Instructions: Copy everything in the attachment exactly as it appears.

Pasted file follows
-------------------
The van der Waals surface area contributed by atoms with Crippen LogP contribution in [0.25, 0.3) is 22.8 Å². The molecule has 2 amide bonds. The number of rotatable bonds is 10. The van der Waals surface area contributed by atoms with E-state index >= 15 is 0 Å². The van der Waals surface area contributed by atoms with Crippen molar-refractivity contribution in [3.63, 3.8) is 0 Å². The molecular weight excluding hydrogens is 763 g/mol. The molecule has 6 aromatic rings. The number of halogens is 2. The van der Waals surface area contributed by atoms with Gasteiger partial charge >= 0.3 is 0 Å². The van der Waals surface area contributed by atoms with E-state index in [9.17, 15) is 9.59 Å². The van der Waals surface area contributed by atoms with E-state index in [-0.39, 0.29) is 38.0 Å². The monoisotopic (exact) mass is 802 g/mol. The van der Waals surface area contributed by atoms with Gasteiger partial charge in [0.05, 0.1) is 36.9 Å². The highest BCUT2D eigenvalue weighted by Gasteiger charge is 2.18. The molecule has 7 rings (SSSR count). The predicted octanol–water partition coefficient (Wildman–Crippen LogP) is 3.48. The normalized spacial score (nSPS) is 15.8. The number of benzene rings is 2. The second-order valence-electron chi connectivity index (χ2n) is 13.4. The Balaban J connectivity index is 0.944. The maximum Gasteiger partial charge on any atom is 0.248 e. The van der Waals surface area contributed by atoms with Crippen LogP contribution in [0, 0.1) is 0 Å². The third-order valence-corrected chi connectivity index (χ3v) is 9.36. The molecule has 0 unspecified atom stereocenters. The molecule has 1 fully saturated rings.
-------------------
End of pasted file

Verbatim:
The van der Waals surface area contributed by atoms with Crippen LogP contribution in [0.25, 0.3) is 22.8 Å². The molecule has 2 amide bonds. The number of rotatable bonds is 10. The van der Waals surface area contributed by atoms with E-state index >= 15 is 0 Å². The van der Waals surface area contributed by atoms with Crippen molar-refractivity contribution in [3.63, 3.8) is 0 Å². The molecular weight excluding hydrogens is 763 g/mol. The molecule has 6 aromatic rings. The number of halogens is 2. The van der Waals surface area contributed by atoms with Gasteiger partial charge >= 0.3 is 0 Å². The van der Waals surface area contributed by atoms with E-state index in [9.17, 15) is 9.59 Å². The van der Waals surface area contributed by atoms with E-state index in [-0.39, 0.29) is 38.0 Å². The monoisotopic (exact) mass is 802 g/mol. The van der Waals surface area contributed by atoms with Gasteiger partial charge in [0.05, 0.1) is 36.9 Å². The highest BCUT2D eigenvalue weighted by Gasteiger charge is 2.18. The molecule has 7 rings (SSSR count). The predicted octanol–water partition coefficient (Wildman–Crippen LogP) is 3.48. The normalized spacial score (nSPS) is 15.8. The number of benzene rings is 2. The second-order valence-electron chi connectivity index (χ2n) is 13.4. The Balaban J connectivity index is 0.944. The maximum Gasteiger partial charge on any atom is 0.248 e. The van der Waals surface area contributed by atoms with Crippen LogP contribution in [0, 0.1) is 0 Å². The third-order valence-corrected chi connectivity index (χ3v) is 9.36. The molecule has 0 unspecified atom stereocenters. The molecule has 1 fully saturated rings.